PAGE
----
John Hagelin on Government Reform
2000 Natural Law Party Nominee for President
Government has been ineffective; fix it
BROWNE [to Hagelin]: We never solve problems through government. We haven’t solved the education problem, the drug problem, the poverty problem. We haven’t solved any of these problems through government.
HAGELIN: I agree that government has been a
bit of a hell in the past. It has been terribly ineffective, terribly invasive, but I’d rather fix it than throw it out. There are commonsense solutions that are being resisted by government because they’re bought and paid for by special interest groups.
Source: Third Party Debate on Meet the Press
, Oct 22, 2000
Role of third parties is to widen debate
If the Presidential Debate Commissions rules were in force then, Abraham Lincoln would not have qualified. Jesse Ventura would not have qualified during his successful gubernatorial run either. Furthermore, even if third parties don’t have 15%
of the vote, they serve an important function: without third parties, numerous issues would never be brought into general consciousness. Slavery would never have been an issue without third parties, nor most of the civil rights movement.
Source: NPR’s “Morning Edition” (paraphrased)
, Sep 17, 2000
Supports holistic and pragmatic approach to government
Hagelin advocates what he says is a holistic approach to government, where health care is preventive, education is innovative, agriculture is sustainable and energy is renewable. “Government has been utterly lacking in knowledge or profound principles.
Government has been ruled by those with the single skill of raising money. I have broad expertise in a very simple but profound political philosophy. Government should be what works, not what is bought and paid for by political interests.”
Source: Massie Ritsch, LA Times
, Aug 20, 2000
End special interest control by shortening election process
The election process is far too long and expensive. Elected representatives spend too much of their terms fundraising and campaigning for reelection. We have the longest campaign season, yet the lowest voter turnout, of any democracy in the world.
The exorbitant cost of campaigns favors wealthy candidates and those who receive large contributions from political action committees (PACs) and other special interest groups. Research has shown that 90% of all campaigns are won by
the candidate who spends the most. Consequently, government has become a competition for money and thus is hostage to special interests rather than responsive to the people.
I will promote crucial democratic reform, including:
Source: www.Hagelin.org, ‘What Hagelin will do’
, Apr 1, 2000
- public sponsorship of election campaigns,
- elimination of PACs and ‘soft money,’ and
- prevention of lobbying by former public servants on behalf of domestic and foreign interests.
Campaign finance: Public funding; ban PACs & soft money
Hagelin supports the following statements regarding campaign finance:
Source: 2000 National Political Awareness Test
, Jan 13, 2000
- Public taxpayer funding for congressional candidates who comply with campaign spending limits
- Full disclosure of campaign finance information.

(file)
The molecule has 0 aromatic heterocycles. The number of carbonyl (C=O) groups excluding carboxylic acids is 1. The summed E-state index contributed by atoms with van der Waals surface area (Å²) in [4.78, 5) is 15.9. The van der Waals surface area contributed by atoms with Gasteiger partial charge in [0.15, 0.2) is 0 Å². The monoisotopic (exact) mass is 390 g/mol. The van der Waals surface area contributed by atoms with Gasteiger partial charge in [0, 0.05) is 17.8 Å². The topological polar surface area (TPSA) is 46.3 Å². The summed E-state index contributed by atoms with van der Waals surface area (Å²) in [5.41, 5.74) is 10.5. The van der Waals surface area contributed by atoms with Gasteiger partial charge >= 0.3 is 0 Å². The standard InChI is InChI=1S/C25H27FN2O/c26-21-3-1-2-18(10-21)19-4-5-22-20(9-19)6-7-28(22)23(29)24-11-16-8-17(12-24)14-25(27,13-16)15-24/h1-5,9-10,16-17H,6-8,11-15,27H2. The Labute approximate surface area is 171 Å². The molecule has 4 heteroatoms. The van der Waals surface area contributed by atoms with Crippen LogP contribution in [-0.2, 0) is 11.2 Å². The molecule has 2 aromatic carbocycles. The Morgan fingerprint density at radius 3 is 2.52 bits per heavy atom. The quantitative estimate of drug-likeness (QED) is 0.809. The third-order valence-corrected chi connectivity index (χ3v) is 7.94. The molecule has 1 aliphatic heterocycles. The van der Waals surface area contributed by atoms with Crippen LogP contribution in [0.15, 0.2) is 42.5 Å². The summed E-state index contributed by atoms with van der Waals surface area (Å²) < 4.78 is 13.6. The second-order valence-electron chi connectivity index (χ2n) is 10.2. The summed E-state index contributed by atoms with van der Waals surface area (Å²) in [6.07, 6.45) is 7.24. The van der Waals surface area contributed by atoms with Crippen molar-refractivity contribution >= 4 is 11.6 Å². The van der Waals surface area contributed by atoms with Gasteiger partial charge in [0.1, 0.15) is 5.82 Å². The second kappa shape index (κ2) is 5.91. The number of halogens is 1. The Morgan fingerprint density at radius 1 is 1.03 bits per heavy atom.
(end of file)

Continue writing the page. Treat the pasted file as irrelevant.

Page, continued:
- Prohibit PAC contributions
- Free or low-cost TV advertising to candidates who agree to voluntary campaign spending limits.
- Ban unregulated soft money campaign contributions
- Mandatory campaign spending limits
- Require unions to get members’ permission before using
union dues for political advocacy.
- Require Congressional candidates to raise over half of their campaign money from their home state.
- Hagelin says he would “support long-overdue election and campaign reforms to ensure equal access to the
ballot, the media, and the public for all qualified candidates, and a shift toward public sponsorship of campaigns in order to reduce the undue influence of special interest money on election outcomes.”
Third parties with ballot access still barred from debates
If you are a third party, even with a broad base of support, it takes probably eighty percent of your efforts, of your creativity just to get on the ballot. Once you are on the ballot, you are thrown off the debates. Perot and I were thrown off the
debates a week prior to those debates in 1996, and we are suing the Federal government due to the manner in which that was done. We are going to win that case, and when we do win that case, that is going to open up the process to make it at least fair.
Source: Jim Bohannon Show, Westwood One radio
, Nov 16, 1999
Congressional votes go to PACs that contribute the most
The interests of our government have to a large extent been sold. People need to realize the extent to which PAC contributions, for example, sway political decisions. Tracing the previous votes of the US Congress
for the past several years shows that in every case these decisions that affect our lives always go in the direction of the people, the corporations, the PACs that contribute the most.
Source: Washington Journal, C-SPAN
, Sep 5, 1999
Those currently in power arrange permanent power
We have the least democratic democracy in the world. It’s the only democracy in which certain powers have legislated themselves into permanent victory, where we’re not actually voting on a level playing field.
Source: Washington Journal, C-SPAN
, Sep 5, 1999
Page last updated: Apr 27, 2013